Vina Ijalba-The Quintessential Rioja wine.

The Ijalba Family

Readers of my blog may be familiar with the wines of this emblematic Riojano producer. I had a chance to taste many of their wines since the creation of this blog. So today’s post is like a visit to and old friend.If you are new to my page, you are about to discover some pretty darn unique wines. If you are a regular, my post will be like a review

My first encounter with Viña Ijalba was about 15 years ago. Back in 2002, I was a wine rookie living in Madrid looking for a top quality Rioja producer with a price range to fit in my student allowance. In an obscure tasting of countless Rioja wines at the UEC ( Union Espanola de Catadores), the Ijalba wines really stood out for their clarity of fruit, elegance, freshness and discrete use of oak.

The winery was founded in 1975 and currently has 80 hectares under their wing, farmed organically. Ijalba has indeed, gained much acclaim both within Spain and internationally for their incredible result with organic viticulture, as well as their expertise of obscure varietals. These wines, almost in extinction are amongst the few modern Riojas that contineue to impress me with their balance and style, without sacrificing Rioja “personality”. The winery was the first Rioja winery to convert to organics, and a peculiarity  for the region, is that all grapes used for the wines are 100% estate-grown.

Ijalba contiues to  set the tone for environmental awareness in the region, from its organic production to its extensive re-cycling and environmental certification for the winery.  Originally, the vineyards were all planted in abandoned  quarries, which justify the remarkable minerality they are endowed with, especially their bolder reds and, in particular, after some bottle age. The estate’s other distinction is the championing of the less-known varieties of Rioja such as the two Maturanas  and Graciano.

Wines available at the SAQ:

Viña Ijalba 2014 Graciano. SAQ # 10360261. $21.95.

Ijalba’s mission statement is to resurrect the traditional grapes of Rioja, and this wine  from their  20 hectare Graciano vineyard (the largest in the world) has been the flagship since they premiered the varietal bottling in 1995. Growers renounced  from Graciano because of its problematic low yields, but the freshness  and mindblowing perfume of the grape are an important part of what makes Rioja blends distinctive. 2011 brought to this wine an unexpectedly lush texture and seductive blackberry flavour.  Compared to the 2012, the 2014 is heftier with well endowed woody aromas.  In the mouth, it has that trademark clarity of fruit with a dark seduction on the palate.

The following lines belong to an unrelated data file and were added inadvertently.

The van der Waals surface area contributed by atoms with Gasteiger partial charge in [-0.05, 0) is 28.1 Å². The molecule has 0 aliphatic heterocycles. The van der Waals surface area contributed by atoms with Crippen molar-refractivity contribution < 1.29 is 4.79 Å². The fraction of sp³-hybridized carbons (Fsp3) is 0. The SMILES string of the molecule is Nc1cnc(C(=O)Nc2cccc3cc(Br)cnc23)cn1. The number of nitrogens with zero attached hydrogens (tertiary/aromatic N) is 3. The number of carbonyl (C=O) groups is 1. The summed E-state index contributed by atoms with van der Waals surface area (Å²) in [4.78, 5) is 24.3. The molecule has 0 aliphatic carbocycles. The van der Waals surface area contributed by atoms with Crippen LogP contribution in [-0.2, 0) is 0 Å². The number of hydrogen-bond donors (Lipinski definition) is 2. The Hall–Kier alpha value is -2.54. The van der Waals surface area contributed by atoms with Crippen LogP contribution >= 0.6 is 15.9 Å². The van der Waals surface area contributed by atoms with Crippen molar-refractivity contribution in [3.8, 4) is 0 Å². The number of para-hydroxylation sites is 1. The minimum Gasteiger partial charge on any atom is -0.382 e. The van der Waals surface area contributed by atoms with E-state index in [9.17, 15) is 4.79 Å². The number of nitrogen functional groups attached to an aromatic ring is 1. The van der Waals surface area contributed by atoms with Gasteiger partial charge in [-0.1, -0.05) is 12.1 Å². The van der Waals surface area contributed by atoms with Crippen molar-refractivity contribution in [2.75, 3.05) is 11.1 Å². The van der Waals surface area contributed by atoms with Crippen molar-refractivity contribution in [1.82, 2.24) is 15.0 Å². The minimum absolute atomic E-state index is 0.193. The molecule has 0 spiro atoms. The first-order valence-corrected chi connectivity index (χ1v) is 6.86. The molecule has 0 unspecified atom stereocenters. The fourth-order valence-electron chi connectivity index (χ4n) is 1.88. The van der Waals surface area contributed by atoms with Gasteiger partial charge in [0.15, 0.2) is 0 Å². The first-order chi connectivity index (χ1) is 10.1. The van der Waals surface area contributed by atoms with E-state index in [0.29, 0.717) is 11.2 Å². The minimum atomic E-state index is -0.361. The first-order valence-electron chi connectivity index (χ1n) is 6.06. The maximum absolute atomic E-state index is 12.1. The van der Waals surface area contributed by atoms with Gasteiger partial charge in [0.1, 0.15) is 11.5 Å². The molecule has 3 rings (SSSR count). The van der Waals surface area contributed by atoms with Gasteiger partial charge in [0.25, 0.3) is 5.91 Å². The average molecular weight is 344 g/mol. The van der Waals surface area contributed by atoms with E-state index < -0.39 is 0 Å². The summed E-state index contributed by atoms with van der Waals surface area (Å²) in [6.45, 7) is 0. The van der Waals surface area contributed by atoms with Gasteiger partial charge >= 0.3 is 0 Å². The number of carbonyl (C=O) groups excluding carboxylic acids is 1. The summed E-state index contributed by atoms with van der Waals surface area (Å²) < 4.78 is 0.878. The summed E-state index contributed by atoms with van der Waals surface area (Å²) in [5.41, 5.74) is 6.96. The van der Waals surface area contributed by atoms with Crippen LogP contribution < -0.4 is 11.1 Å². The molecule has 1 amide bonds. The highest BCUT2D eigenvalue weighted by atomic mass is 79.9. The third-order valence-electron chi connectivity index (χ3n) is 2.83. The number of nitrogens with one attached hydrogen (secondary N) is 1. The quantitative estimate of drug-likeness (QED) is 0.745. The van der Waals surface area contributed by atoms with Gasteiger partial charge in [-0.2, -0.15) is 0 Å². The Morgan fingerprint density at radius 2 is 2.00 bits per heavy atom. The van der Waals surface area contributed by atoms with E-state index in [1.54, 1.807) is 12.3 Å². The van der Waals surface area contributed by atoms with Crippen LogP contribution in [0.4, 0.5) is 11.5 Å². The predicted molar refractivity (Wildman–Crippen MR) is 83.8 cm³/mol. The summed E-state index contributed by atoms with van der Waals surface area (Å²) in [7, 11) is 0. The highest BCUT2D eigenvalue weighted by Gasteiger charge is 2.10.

This wine was outstanding with a dish of homemade smoked ricotta ravioli in a tomato sauce. The bold structure of the wine was molding the acidity of the sauce in the palate while the minerality of the Graciano was a dandy complement smoothing out the pungent flavours of the ravioli.

Ijalba Reserva 2012. SAQ # 00478743. $21.35

As always a careful blend of the oldest tempranillo and Graciano from Ijalba. Very spicy nose bringint to mind balsamic notes with a mix of red and black morello cherries. In the palate, powerful  but with  a firm structure, good acidity to keep in checks the wine.

 

Simply, a match made in heaven. You may think that a glass of white will work best. But I find that the spices and bold flavors of the seafood in the paella go hand to hand with the aromatic notes of the wine. In addition, the crispy texture of the rice, subtle the rough edges of the wine.

Graciano, giving good grace to the wines of Rioja

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In my mind, Rioja is to Spain as Chianti is to Italy. If you asked most people to quickly name one wine from Spain and one from Italy, I would bet that a large majority would instantly name those iconic regions, and for good reason. Both areas have a well established wine making history and are not very available in almost every worldwide shop that sells wine, but good bottles can be had for reasonable prices as well. They both also feature what might be considered each country’s “signature grape:” Tempranillo in Spain and Sangiovese in Italy.